ECCC - Reportshttps://eccc.weizmann.ac.il/Latest Reports published at https://eccc.weizmann.ac.ilen-usTue, 19 Feb 2019 20:24:23 +0200TR19-021 | $AC^0[p]$ Lower Bounds and NP-Hardness for Variants of MCSP |
Rahul Ilango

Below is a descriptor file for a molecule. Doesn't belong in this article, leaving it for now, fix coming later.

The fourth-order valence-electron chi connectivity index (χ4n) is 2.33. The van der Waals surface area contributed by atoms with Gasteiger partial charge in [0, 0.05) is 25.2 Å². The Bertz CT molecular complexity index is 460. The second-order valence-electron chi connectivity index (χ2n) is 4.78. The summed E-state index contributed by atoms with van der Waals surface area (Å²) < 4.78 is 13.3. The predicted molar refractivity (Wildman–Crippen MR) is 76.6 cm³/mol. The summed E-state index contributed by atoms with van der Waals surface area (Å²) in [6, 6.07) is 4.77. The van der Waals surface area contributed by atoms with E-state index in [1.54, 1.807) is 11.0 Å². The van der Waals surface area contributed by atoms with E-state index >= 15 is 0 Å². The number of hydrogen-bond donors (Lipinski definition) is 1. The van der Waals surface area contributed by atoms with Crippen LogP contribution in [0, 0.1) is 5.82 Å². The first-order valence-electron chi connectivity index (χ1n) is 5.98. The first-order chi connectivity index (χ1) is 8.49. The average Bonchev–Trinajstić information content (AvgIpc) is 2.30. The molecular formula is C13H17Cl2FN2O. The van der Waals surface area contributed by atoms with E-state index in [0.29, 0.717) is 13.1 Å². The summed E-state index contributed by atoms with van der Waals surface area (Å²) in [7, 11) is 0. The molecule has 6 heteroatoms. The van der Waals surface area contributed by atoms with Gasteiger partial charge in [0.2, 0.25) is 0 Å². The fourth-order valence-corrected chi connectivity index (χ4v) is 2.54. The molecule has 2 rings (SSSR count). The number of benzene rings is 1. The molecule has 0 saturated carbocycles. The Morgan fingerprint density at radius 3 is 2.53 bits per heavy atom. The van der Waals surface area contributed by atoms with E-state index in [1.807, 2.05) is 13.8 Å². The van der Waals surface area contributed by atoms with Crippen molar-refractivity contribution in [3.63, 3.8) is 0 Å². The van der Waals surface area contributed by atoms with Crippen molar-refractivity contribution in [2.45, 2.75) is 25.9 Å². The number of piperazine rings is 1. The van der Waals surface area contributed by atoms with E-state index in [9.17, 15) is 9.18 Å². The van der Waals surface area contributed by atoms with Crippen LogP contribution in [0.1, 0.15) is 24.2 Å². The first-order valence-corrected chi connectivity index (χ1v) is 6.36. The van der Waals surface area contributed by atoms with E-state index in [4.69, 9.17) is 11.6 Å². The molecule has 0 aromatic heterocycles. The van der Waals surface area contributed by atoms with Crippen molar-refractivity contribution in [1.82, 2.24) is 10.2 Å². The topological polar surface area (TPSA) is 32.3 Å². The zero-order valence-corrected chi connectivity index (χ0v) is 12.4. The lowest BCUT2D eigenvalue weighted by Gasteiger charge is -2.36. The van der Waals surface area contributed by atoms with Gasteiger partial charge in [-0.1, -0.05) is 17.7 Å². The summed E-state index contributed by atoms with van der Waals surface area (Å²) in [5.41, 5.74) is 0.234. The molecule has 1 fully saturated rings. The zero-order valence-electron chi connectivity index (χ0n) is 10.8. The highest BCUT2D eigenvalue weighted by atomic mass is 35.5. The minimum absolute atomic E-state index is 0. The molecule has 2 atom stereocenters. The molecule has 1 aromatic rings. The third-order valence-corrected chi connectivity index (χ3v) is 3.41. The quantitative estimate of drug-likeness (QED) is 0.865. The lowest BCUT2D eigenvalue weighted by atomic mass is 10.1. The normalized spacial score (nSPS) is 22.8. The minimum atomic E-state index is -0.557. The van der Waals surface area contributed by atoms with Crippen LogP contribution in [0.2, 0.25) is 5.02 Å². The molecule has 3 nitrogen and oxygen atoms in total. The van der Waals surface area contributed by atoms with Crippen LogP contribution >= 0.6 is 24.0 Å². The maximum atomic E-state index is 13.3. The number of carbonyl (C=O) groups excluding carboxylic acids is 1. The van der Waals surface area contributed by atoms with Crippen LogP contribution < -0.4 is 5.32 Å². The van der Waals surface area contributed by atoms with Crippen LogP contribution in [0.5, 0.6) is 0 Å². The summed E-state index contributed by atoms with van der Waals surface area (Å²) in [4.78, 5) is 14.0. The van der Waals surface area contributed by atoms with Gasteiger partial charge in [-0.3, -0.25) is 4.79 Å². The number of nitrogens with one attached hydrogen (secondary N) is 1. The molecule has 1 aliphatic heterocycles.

https://eccc.weizmann.ac.il/report/2019/021The Minimum Circuit Size Problem (MCSP) asks whether a (given) Boolean function has a circuit of at most a (given) size. Despite over a half-century of study, we know relatively little about the computational complexity of MCSP. We do know that questions about the complexity of MCSP have significant ramifications on longstanding open problems. In a recent development, Golovnev et al. [11] improves the status of unconditional lower bounds for MCSP, showing that MCSP is not in $AC^0[p]$ for any prime $p$. While their results generalize to most "typical" circuit classes, it fails to generalize to the circuit minimization problem for depth-d formulas, denoted ($AC^0_d$)-MCSP. In particular, their result relies on a Lipchitz hypothesis that is unknown (and possibly false) in the case of ($AC^0_d$)-MCSP. Despite this, we show that ($AC^0_d$)-MCSP is not in $AC^0[p]$ by proving even the failure of the Lipchitzness for $AC^0_d$ formulas implies that MAJORITY reduces to ($AC^0_d$)-MCSP under $AC^0$ truth table reductions. Somewhat remarkably, our proof (in the case of non-Lipchitzness) uses completely different techniques than [11]. To our knowledge, this is the first MCSP reduction that uses modular properties of a function's circuit complexity.